During tough economic times, businesses often have to cut labor budgets and eliminate positions. Smart employers make sure they document that process with facts and figures—just in case an affected employee decides to sue and tries to parlay a few stray, insensitive comments into the “real” reason she lost her job.
With clear business reasons to counter suddenly remembered slights, those random comments won’t sink you in court.
Recent case: Kelley, who is black, was in atraining program with Otis Elevator Co. She frequently ranked near the bottom of her class in the training program and missed sales targets.
When the economy didn’t improve as fast as Otis thought it would, managers prepared a list of employees to cut in a reduction in force. Kelley was placed on the list because of her less-than-stellar performance and the company’s need to reduce the head count in her department.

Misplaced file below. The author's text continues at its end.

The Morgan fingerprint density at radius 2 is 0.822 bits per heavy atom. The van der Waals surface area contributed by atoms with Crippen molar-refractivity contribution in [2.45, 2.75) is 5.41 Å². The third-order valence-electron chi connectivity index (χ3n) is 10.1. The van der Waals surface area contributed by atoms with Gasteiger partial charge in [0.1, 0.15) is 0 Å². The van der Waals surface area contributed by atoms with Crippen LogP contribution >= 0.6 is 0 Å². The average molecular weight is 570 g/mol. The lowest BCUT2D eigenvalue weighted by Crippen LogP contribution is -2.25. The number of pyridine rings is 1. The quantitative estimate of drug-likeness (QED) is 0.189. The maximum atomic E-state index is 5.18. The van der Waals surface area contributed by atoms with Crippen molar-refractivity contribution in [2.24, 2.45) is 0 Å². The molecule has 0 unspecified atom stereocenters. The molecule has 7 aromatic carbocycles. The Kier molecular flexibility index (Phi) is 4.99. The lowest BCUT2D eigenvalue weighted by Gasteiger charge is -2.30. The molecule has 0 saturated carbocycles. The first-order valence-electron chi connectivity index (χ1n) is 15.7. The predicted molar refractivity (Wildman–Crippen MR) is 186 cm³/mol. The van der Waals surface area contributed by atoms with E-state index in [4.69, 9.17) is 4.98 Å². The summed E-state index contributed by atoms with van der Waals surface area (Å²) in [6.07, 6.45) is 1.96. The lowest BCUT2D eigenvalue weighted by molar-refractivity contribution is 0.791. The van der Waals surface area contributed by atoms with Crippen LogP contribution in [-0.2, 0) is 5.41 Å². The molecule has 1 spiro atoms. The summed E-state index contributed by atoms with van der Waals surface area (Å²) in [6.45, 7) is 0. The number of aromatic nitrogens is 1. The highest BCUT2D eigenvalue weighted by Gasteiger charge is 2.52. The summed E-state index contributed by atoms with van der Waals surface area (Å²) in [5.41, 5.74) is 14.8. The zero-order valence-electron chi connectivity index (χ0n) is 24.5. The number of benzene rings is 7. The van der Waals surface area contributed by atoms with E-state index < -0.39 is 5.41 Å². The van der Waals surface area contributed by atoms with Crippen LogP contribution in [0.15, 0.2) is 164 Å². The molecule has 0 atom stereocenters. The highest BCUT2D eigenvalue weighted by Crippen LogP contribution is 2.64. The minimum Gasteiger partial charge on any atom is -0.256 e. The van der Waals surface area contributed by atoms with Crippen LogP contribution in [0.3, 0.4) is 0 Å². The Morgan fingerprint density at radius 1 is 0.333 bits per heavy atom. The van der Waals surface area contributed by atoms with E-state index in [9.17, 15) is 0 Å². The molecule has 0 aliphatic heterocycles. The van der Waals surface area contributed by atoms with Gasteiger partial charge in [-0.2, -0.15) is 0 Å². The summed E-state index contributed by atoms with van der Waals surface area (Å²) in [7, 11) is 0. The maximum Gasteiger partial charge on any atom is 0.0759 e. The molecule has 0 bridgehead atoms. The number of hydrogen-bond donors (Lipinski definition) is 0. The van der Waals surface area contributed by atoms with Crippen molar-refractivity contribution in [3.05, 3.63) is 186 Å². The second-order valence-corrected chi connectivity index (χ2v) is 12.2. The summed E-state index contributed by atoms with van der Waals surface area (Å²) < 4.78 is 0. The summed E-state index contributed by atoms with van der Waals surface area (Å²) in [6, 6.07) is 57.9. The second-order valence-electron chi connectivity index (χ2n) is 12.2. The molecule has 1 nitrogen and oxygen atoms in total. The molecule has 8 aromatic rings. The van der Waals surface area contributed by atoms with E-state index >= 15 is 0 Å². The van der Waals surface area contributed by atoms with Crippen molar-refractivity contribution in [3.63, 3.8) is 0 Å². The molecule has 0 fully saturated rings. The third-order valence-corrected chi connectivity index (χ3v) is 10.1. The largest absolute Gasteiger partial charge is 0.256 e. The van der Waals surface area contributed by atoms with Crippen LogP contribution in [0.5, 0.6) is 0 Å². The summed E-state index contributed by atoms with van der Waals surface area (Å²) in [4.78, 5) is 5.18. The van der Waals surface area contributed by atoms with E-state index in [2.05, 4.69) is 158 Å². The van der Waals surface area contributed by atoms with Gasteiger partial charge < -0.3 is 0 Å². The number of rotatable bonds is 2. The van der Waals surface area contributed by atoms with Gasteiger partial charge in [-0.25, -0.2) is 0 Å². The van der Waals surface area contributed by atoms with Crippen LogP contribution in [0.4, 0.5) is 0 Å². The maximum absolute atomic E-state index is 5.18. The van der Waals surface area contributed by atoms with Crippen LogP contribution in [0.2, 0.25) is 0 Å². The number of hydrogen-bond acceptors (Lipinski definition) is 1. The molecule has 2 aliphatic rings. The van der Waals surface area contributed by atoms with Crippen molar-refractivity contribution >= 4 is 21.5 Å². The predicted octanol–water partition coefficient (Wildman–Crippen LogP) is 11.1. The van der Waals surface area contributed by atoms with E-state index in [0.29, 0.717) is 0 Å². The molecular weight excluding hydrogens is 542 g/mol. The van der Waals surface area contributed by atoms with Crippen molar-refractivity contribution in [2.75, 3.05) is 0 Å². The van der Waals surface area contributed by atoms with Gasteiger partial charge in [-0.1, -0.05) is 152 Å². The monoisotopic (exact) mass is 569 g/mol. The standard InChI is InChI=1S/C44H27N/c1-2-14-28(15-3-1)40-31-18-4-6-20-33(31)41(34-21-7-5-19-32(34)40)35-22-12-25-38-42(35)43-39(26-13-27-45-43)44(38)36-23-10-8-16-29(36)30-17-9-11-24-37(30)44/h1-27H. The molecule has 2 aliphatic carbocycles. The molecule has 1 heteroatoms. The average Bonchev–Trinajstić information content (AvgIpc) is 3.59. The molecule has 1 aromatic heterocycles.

After she was terminated, Kell...(register to read more)
- Novartis settles class-action sex bias suit--for $175 million
- Stay out of court with consistent discipline
- Training, strong policies key to keeping workplace harassment-free
- Team-Building Events: Fun is good; employee humiliation is bad
- Court: Compensation based on employees' market value may correct past pay bias